Happy Holi To One And All

Via E Journal USA on Facebook

Every year the Hare Krishna Temple in Spanish Fork, Utah puts on the biggest Holi (festival of colors) celebration in the Western Hemisphere.  In 2011 the Spanish Fork Police department estimated that over 40,000 people attended in the first day alone of the two-day festival.  Organizers carefully rationed their stash of approximately 120,000 bags of colored powder.
Participants come from all over the country (and some from abroad), but the majority of attendees for the Festival of Colors are students from Brigham Young, Utah Valley, and Utah universities.
The Holi Festival of Colors celebrates the triumph of good over evil and ushers in the spring season.  The festival commemorates a Hindu myth about a witch, Holika, who burned children in a fire.  One child repeated the Hare Krishna mantra as he was carried into the flames and the witch was burned instead.  At the Spanish Fork festival, rock and roll, R&B, and other modern interpretations of the mantra are played by musicians throughout the day and chanted in a call and response game between performers and attendees.  The main event of each festival is the coordinated throwing of colored powder, when the sky above the crowd is filled with rainbow puffs of dye.
This video is a tribute to the Utah version of Holi, which the director, Evan Carpenter, has attended faithfully for the last six years.
This video was produced by Plaid Social Labs, a video and social media marketing company based in Provo, Utah.  http://www.plaidsocial.com
The performers featured in the video are Namrock and C.C. White’s Soul Kirtan.  Learn more about Namrock at http://www.namrock.com and find C.C. White at http://www.facebook.com/pages/CC-White-A-Musical-Journey/138152006201010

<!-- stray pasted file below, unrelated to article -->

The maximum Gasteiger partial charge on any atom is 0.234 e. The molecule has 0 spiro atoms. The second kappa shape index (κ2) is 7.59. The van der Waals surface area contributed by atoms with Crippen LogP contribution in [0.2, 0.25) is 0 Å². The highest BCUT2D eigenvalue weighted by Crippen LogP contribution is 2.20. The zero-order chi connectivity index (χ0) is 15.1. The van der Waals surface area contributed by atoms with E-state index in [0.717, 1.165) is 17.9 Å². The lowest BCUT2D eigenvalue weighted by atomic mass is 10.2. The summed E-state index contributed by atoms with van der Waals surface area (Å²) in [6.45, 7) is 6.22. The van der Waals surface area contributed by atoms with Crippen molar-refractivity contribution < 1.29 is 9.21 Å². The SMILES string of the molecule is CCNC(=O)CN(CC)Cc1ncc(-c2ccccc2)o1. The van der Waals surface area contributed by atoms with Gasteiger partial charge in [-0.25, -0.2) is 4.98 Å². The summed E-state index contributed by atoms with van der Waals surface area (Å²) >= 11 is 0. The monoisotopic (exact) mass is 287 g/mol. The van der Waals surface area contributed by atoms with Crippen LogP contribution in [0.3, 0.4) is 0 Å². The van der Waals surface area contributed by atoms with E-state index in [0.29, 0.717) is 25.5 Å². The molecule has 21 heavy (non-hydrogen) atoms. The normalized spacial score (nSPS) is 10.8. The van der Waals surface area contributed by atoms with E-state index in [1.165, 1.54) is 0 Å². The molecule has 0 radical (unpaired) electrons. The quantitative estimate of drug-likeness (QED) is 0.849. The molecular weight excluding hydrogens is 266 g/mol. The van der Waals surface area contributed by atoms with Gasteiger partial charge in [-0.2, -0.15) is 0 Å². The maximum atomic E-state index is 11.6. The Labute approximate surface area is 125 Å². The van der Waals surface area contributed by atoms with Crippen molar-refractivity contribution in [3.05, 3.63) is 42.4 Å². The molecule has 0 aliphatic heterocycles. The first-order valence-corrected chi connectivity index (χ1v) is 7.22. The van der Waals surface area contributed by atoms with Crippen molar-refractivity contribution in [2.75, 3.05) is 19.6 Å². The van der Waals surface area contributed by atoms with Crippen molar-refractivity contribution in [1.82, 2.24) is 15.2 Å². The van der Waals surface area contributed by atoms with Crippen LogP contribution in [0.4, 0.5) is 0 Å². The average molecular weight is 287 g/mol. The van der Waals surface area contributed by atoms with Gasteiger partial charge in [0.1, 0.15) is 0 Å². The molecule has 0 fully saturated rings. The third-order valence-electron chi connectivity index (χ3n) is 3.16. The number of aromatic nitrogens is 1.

Technical notes: This video was shot on Canon t2is at either 24 fps for normal speed or 60 fps for slow-motion.  Some clips were slowed down even more using timewarp in Adobe AfterEffects.  The color was achieved through careful color correction of images that were shot fairly flat (meaning the blacks weren’t that black, the white weren’t that white, and the color wasn’t overly saturated, which gives you a lot of information to work with in post-production) and with the help of a plugin called Mojo.  The composer Aaron Hatch (aka Fresh Big Mouf) created magical beats from his home in Los Angeles.
For more from director Evan Carpenter, subscribe to his channel Evan Meets World or follow him on Facebook or Twitter.


3 Comments to “Happy Holi To One And All”

  1. The information about this festival is incorrect. The burning of Holika, is based on a child’s devotion to god. If you read the story, and understood it, then you would not be so misled in this manner. A lot of people are going to India and don’t understand what it is they are learning, they come back and in their own understanding and interpretation have every thing wrong. It is a disrespect to the religion, it’s people culture and teachings. Holika was not a witch, she was the sister of a very powerful king, who became arrogant after conquering many kingdoms. He wanted all his subjects to worship him instead of god. His son was the only one who went against him, and worshiped god. As a result his father made many attempts to kill him, and to show his subjects what happens when you go against the king. His son’s faith in god saved him all the time, the last attempt was when he used his sister to kill his son. As the story goes the child started praying to god, and when the fire was lit to burn the child, his faith in god saved him and burnt the king’s sister instead. Moral of the story is if you are sincere and truthfully in all that you do, you’ll succeed. Shortened version of this story.

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